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The Graham Album Review #1981

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Aberdeen: Downpour
by George Graham

(Independent release as broadcast on WVIA-FM 4/24/2019)

The intersection of rock and jazz has taken numerous forms over the years. Back in the 1960s, groups like Blood Sweat and Tears and Chicago added jazzy horns to what were essentially rock songs. In the 1970s, the jazz-rock fusion scene arose, mainly in the wake of Miles Davis’ experimentation with electric instrumentation on his Bitches Brew album, and that gave rise to the fusion scene which itself branches into different stylistic paths, and persists to this day. So the jazz- rock scene featured vocals with the horns, and the fusion scene was almost always instrumental and more electric. This week, we have an album with a combination that I have not heard much before through the decades of jazz and rock intertwining. It’s a jazz-rock album with horns that is all instrumental. It’s by a Brooklyn-based large ensemble called Aberdeen. Their debut release is called Downpour.

In recent years there have been some interesting rock-oriented instrumental albums, including from William Tyler and Clothesline Revival. Snarky Puppy occasionally does a kind of rock-oriented blend with horns, but they are more jazzy in their musical complexion and in terms of the style of the compositions. Aberdeen don’t pretend to be a jazz group, though they could be a big-band with their 5 and 6 piece horn section, but their compositions are decidedly rock-based in their harmonic and melodic structure. In fact, in a video the band posted, there is an interview in which they deny being jazz but are a horn band that plays party music.

The group is headed by chief composer Brian Plautz, who plays alto sax in the ensemble. Another prominent figure in Aberdeen is guitarist Shubh Saran, whose own distinctive fusion album we featured in 2017 on this review series. The instrumentation is basically a rock band with usually two guitars, bass, drums, plus four or five horns, trumpet, two saxes, occasional trombone, plus percussion. In addition, most of the tracks feature a string trio, with two violins and cello. The result is music that is both familiar in terms of being fairly simple and rock-oriented but with big arrangements that impart an intriguing level of energy. The music also has a cinematic quality, that might evoke say a detective or spy movie. The emphasis is on more on the big sound textures and tight arrangements, with more limited opportunities for instrumental solos, another feature distinguishing it from big band jazz.

The liner notes attach significance to the inspiration for the compositions, with the material described as exploring the “search for identity.” With several of the titles stemming from a translation of the poems of turn-of-the-last-century Bohemian writer Rainer Maria Rilke.

Opening is a piece which epitomizes the distinctive sound of this album, It Was Here. The composition definitely sounds like the musical backing to a rock song minus vocalsm, but it stands well on its own, with the big horn sound. <<>>

Toward the Sky has a more cinematic quality with its shifts in dynamics and its vaguely unsettling melodic line. <<>>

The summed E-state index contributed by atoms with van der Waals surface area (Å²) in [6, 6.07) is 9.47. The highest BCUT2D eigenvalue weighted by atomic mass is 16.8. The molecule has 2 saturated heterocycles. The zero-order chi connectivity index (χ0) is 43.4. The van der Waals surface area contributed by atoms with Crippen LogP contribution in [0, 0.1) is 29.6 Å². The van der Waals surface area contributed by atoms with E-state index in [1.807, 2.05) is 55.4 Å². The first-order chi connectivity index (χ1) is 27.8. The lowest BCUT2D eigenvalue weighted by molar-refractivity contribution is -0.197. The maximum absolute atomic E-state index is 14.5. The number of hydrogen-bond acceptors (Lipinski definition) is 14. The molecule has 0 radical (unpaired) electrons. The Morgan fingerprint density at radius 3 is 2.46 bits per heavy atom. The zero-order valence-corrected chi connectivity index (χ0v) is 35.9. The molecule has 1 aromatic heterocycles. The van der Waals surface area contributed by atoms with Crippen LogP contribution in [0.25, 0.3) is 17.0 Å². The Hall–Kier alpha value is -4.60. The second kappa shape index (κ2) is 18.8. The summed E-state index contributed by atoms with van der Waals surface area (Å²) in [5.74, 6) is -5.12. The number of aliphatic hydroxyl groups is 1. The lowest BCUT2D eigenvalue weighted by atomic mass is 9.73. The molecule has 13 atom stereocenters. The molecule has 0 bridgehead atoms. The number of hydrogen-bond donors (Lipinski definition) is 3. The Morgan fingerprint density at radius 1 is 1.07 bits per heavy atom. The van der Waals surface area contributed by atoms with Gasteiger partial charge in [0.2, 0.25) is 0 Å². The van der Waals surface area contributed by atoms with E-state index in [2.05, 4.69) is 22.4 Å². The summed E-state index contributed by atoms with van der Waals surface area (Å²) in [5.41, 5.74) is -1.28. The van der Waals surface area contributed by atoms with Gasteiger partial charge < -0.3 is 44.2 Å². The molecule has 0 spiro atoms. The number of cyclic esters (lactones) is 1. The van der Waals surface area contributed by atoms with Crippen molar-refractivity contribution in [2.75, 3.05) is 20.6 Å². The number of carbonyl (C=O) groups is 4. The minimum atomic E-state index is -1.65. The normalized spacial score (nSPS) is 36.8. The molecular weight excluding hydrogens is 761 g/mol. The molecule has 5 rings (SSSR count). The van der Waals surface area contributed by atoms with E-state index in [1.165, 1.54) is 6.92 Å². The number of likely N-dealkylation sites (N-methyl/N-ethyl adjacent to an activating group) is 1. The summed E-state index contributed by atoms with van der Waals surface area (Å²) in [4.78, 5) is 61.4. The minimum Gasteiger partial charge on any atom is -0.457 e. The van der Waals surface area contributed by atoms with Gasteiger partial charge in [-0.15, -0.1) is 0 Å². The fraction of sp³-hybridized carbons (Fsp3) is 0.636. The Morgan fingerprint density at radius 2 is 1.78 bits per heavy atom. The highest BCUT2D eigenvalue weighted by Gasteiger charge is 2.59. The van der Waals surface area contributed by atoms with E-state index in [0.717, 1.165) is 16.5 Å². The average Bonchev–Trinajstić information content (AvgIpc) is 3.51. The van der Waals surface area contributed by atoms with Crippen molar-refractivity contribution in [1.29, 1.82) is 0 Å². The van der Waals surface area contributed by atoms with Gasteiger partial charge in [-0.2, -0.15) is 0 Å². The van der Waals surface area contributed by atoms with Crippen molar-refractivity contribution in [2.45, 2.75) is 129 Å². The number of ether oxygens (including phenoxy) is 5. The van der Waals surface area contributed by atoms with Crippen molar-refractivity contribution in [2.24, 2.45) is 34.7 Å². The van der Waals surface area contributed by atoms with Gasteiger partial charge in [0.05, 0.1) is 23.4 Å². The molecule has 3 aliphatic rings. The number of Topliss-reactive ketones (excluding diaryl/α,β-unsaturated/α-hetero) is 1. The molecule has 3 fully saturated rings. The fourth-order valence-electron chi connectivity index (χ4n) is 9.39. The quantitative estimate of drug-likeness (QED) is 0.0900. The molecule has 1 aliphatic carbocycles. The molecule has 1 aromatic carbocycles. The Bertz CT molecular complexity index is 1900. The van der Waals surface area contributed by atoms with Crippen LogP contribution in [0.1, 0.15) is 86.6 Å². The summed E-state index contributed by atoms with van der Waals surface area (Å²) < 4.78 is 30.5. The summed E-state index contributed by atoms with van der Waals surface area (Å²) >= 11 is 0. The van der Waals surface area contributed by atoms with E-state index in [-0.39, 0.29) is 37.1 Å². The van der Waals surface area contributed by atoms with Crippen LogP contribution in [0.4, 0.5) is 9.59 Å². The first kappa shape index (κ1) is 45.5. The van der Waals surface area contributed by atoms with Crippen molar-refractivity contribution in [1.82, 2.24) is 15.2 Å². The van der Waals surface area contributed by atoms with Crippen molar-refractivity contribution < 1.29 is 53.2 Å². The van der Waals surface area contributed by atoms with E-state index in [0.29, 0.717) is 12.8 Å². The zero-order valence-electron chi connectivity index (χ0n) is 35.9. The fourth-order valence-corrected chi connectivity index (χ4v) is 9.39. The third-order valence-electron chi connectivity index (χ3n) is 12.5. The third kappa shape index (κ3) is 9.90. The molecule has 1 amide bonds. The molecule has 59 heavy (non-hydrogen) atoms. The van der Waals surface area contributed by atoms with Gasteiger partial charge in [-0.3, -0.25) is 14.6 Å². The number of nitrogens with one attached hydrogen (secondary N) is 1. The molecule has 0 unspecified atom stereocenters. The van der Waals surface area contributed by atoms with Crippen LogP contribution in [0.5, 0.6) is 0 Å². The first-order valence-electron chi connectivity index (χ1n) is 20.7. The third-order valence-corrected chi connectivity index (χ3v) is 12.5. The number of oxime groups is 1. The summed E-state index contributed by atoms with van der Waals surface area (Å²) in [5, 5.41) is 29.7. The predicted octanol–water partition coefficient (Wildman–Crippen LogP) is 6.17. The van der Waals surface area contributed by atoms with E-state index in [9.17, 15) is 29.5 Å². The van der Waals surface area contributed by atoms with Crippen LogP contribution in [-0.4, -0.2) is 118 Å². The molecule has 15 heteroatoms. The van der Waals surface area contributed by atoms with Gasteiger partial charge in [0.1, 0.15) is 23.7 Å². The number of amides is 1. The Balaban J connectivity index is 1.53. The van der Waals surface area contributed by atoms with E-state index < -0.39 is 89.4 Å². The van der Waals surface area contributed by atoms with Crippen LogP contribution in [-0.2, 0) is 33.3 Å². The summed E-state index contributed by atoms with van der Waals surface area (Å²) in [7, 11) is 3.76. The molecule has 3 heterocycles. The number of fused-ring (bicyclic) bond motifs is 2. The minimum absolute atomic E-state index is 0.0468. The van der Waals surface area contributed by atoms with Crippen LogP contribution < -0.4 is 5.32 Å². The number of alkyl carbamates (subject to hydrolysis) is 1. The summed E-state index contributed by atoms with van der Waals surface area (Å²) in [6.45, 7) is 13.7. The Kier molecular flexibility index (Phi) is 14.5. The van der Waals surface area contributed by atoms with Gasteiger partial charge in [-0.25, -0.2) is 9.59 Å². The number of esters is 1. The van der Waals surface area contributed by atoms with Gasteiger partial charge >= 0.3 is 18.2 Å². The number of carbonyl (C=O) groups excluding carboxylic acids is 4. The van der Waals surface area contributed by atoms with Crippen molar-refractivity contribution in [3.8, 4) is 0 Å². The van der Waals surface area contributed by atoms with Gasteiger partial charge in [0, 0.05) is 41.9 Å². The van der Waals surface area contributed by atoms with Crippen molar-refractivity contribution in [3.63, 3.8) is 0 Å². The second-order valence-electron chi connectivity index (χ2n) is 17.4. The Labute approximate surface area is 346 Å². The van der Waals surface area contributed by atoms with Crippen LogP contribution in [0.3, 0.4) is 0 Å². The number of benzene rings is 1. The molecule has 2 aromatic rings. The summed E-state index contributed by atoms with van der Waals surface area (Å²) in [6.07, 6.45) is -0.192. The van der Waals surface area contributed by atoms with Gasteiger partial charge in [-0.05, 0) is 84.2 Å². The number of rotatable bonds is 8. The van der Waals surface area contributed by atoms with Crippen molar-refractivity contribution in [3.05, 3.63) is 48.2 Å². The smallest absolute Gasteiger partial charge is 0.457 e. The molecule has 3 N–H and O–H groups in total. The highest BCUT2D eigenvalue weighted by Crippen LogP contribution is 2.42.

That segues into a piece called Upholds It All, on which the strings are more prominent. <<>> The track is one of the few on which there is an extended solo, in this case by guest tenor saxophonist Bob Reynolds. <<>>

With guitars more prominent is Unspoken which builds to a nice crescendo. <<>>

The title piece Downpour is described in the liner notes as a “cathartic release,” and shows the interesting dichotomy of the big arrangement with what could be a kind of contemplative melodic line. <<>>

A track called BKNY, which presumably stands for Brooklyn, New York, effectively uses a long crescendo from the an atmospheric opening section <<>> to a big production sound with the strings and the electric band. <<>>

While the underlying compositions on this album tend to be fairly uncomplicated, the track called Clouds Form gets to sound more like an elaborate jazz or fusion piece. <<>>

The album closes with its most contemplative-sounding track, Still, which is probably the most melodic piece on this riff-oriented album. <<>>

Downpour the new debut album by the group Aberdeen, takes a distinctive approach to the intersection of jazz and rock, with instrumental performances featuring big horn arrangements of what are basically rock tunes. It’s all very well done, with the ensemble arrangements taking center sage, and not much in terms of instrumental solos or virtuosity. The tunes can make one think about what kind movie scenes might be good to go with the music, with its evocative quality.

Our grade for audio quality is an A-minus. The sound is generally clean, but sometimes the horns can get a little muddled-sounding. The recording’s dynamic range, while not at audiophile level, is better than most.

In listening to Aberdeen’s Downpour I am struck by how rare is this particular combination of familiar ingredients, jazz-rock with horns doing instrumental music. It’s also an album that can be considered interesting as foreground listening, as party music -- as one of the band members suggested -- or something to inspire your imagination to create images or scenes in your mind. In any case, it definitely makes for worthwhile listening.

(c) Copyright 2019 George D. Graham. All rights reserved.
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This page last updated September 09, 2019